Australia's resources sector has been the standout performer in our trade relationship with China over the past decade or so. We see a healthy resources trade continuing. At the same time, China's economic rebalancing along with the growth of its middle class and continued urbanisation means that our trade and investment relationship with China will also change. There are more opportunities to integrate and diversify our economic relationship. In government, we are playing our part to engage China on policy issues, and to help give Australian business the opportunities and exposure they need to get a start in Chinese markets. Australia and China are seeking to build on the success of the trade relationship through the negotiation of a Free Trade Agreement (FTA). An FTA would bring benefits to our economies through increased merchandise trade and investment flows, as well as the facilitation of future trade in services. China has been investing in Australia for more than 25 years. One of the earliest investments was Sinosteel's joint venture with Rio Tinto in the Mt Channar iron ore project in the Pilbara in 1987. The project, extended in 2010, led the way for China's economic engagement with Australia. Although starting from a low base, Chinese foreign investment into Australia has increased considerably in recent years. The stock of Chinese investment at the end of 2011 was $19 billion, more than three times the level in 2007. In terms of foreign investment approvals Chinese investment is growing strongly with it ranked in the top three sources of proposed foreign investment in Australia in the past three years. Currently, China is our 13th largest investor, with less than one per cent of the total stock of realised inward investment.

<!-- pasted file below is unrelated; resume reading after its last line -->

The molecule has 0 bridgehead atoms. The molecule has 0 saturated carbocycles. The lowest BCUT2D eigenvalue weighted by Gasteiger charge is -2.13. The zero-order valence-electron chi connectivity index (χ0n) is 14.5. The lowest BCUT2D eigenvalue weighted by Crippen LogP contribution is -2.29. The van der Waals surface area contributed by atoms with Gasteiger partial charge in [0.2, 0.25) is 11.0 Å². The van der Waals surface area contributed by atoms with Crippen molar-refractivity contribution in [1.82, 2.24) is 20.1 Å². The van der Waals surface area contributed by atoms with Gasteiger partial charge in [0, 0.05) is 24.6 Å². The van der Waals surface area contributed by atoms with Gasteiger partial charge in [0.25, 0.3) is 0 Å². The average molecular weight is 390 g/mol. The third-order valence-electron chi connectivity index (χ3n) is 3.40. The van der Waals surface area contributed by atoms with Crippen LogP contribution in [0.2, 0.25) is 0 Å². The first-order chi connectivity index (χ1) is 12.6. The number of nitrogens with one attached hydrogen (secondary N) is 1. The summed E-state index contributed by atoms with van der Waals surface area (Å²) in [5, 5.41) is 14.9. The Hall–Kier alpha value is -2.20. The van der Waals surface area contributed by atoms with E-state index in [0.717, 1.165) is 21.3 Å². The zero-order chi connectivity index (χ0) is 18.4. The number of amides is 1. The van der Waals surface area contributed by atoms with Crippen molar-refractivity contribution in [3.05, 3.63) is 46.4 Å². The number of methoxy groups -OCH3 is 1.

China was Australia's 12th largest destination for investment abroad at the end of 2011, with a total stock of $17 billion invested there. There will be scope for Australian companies to invest further as China modernises and the economy opens up further.
China has the world’s largest Internet user population and by 2025 a vastly increased proportion of China-Australia commerce will be conducted online. It will be in both nations’ interests to collaborate to build trust and confidence in the online environment to facilitate innovation and economic growth.
One of the most visible features of our people-to-people links has been the increasing flow of Chinese students and tourists to Australia. In fact, more people now travel to Australia from China than at any other time in our history. In 2011, 542,000 Chinese people visited Australia, making it our third largest source of visitors. China is also a major destination for Australian travellers, who made over 369,000 trips to China in 2011. China is the largest international education market for Australia, with more than 120,000 Chinese students studying in Australia. China is also a major source of migrants. In 2011-12, 25,509 Chinese migrants arrived in Australia, making it the second largest source of permanent migrants after India.